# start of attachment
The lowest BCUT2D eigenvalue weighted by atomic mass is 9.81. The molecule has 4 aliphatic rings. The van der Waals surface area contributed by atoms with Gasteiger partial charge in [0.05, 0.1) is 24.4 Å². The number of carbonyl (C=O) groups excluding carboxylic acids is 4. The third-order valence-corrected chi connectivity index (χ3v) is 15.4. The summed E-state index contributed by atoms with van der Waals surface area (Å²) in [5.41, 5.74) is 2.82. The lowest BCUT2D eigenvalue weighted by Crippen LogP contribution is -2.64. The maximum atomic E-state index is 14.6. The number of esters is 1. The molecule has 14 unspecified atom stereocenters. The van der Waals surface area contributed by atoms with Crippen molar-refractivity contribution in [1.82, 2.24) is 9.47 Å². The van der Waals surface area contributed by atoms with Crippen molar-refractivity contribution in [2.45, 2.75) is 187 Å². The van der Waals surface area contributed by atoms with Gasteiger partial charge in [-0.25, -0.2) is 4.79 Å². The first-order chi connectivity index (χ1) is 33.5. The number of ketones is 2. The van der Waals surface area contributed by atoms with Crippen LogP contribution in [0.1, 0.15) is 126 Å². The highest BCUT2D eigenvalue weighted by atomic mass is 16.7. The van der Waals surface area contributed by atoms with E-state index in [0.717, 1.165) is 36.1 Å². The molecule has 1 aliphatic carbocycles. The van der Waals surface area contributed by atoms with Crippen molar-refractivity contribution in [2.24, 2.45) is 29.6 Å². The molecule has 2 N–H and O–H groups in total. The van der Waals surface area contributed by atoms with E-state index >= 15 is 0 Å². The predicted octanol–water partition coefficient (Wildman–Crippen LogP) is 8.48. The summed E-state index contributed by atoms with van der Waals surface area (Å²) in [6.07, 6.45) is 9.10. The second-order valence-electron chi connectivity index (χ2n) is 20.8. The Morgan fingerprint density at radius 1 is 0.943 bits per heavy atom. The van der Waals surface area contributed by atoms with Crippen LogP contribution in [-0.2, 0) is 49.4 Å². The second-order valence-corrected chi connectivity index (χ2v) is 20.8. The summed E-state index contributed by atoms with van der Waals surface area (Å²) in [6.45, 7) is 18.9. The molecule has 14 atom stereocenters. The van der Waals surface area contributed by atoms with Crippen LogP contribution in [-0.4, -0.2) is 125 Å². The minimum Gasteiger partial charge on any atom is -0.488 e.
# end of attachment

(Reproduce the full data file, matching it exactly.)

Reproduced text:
The lowest BCUT2D eigenvalue weighted by atomic mass is 9.81. The molecule has 4 aliphatic rings. The van der Waals surface area contributed by atoms with Gasteiger partial charge in [0.05, 0.1) is 24.4 Å². The number of carbonyl (C=O) groups excluding carboxylic acids is 4. The third-order valence-corrected chi connectivity index (χ3v) is 15.4. The summed E-state index contributed by atoms with van der Waals surface area (Å²) in [5.41, 5.74) is 2.82. The lowest BCUT2D eigenvalue weighted by Crippen LogP contribution is -2.64. The maximum atomic E-state index is 14.6. The number of esters is 1. The molecule has 14 unspecified atom stereocenters. The van der Waals surface area contributed by atoms with Crippen molar-refractivity contribution in [1.82, 2.24) is 9.47 Å². The van der Waals surface area contributed by atoms with Crippen molar-refractivity contribution in [2.45, 2.75) is 187 Å². The van der Waals surface area contributed by atoms with Gasteiger partial charge in [-0.25, -0.2) is 4.79 Å². The first-order chi connectivity index (χ1) is 33.5. The number of ketones is 2. The van der Waals surface area contributed by atoms with Crippen LogP contribution in [0.1, 0.15) is 126 Å². The highest BCUT2D eigenvalue weighted by atomic mass is 16.7. The van der Waals surface area contributed by atoms with E-state index in [0.717, 1.165) is 36.1 Å². The molecule has 1 aliphatic carbocycles. The van der Waals surface area contributed by atoms with Crippen molar-refractivity contribution in [2.24, 2.45) is 29.6 Å². The molecule has 2 N–H and O–H groups in total. The van der Waals surface area contributed by atoms with E-state index >= 15 is 0 Å². The predicted octanol–water partition coefficient (Wildman–Crippen LogP) is 8.48. The summed E-state index contributed by atoms with van der Waals surface area (Å²) in [6.07, 6.45) is 9.10. The second-order valence-electron chi connectivity index (χ2n) is 20.8. The Morgan fingerprint density at radius 1 is 0.943 bits per heavy atom. The van der Waals surface area contributed by atoms with Crippen LogP contribution in [-0.2, 0) is 49.4 Å². The second-order valence-corrected chi connectivity index (χ2v) is 20.8. The summed E-state index contributed by atoms with van der Waals surface area (Å²) in [6.45, 7) is 18.9. The molecule has 14 atom stereocenters. The van der Waals surface area contributed by atoms with Crippen LogP contribution in [-0.4, -0.2) is 125 Å². The minimum Gasteiger partial charge on any atom is -0.488 e.